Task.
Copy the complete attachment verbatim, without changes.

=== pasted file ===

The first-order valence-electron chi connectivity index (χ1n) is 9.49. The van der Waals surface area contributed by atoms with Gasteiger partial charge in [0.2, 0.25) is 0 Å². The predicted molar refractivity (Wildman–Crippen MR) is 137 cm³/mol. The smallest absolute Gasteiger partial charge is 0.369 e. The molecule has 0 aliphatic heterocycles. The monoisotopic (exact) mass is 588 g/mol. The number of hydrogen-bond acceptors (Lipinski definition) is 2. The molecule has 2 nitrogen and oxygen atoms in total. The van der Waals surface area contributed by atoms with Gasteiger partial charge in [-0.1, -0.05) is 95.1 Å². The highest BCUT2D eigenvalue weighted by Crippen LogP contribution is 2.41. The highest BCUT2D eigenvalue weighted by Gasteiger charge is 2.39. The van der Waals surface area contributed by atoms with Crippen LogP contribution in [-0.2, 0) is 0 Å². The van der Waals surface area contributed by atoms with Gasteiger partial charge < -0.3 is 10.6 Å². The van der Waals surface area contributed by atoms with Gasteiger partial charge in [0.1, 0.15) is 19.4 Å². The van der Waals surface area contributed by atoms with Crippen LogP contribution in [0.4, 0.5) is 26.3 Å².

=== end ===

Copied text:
The first-order valence-electron chi connectivity index (χ1n) is 9.49. The van der Waals surface area contributed by atoms with Gasteiger partial charge in [0.2, 0.25) is 0 Å². The predicted molar refractivity (Wildman–Crippen MR) is 137 cm³/mol. The smallest absolute Gasteiger partial charge is 0.369 e. The molecule has 0 aliphatic heterocycles. The monoisotopic (exact) mass is 588 g/mol. The number of hydrogen-bond acceptors (Lipinski definition) is 2. The molecule has 2 nitrogen and oxygen atoms in total. The van der Waals surface area contributed by atoms with Gasteiger partial charge in [-0.1, -0.05) is 95.1 Å². The highest BCUT2D eigenvalue weighted by Crippen LogP contribution is 2.41. The highest BCUT2D eigenvalue weighted by Gasteiger charge is 2.39. The van der Waals surface area contributed by atoms with Crippen LogP contribution in [-0.2, 0) is 0 Å². The van der Waals surface area contributed by atoms with Gasteiger partial charge < -0.3 is 10.6 Å². The van der Waals surface area contributed by atoms with Gasteiger partial charge in [0.1, 0.15) is 19.4 Å². The van der Waals surface area contributed by atoms with Crippen LogP contribution in [0.4, 0.5) is 26.3 Å².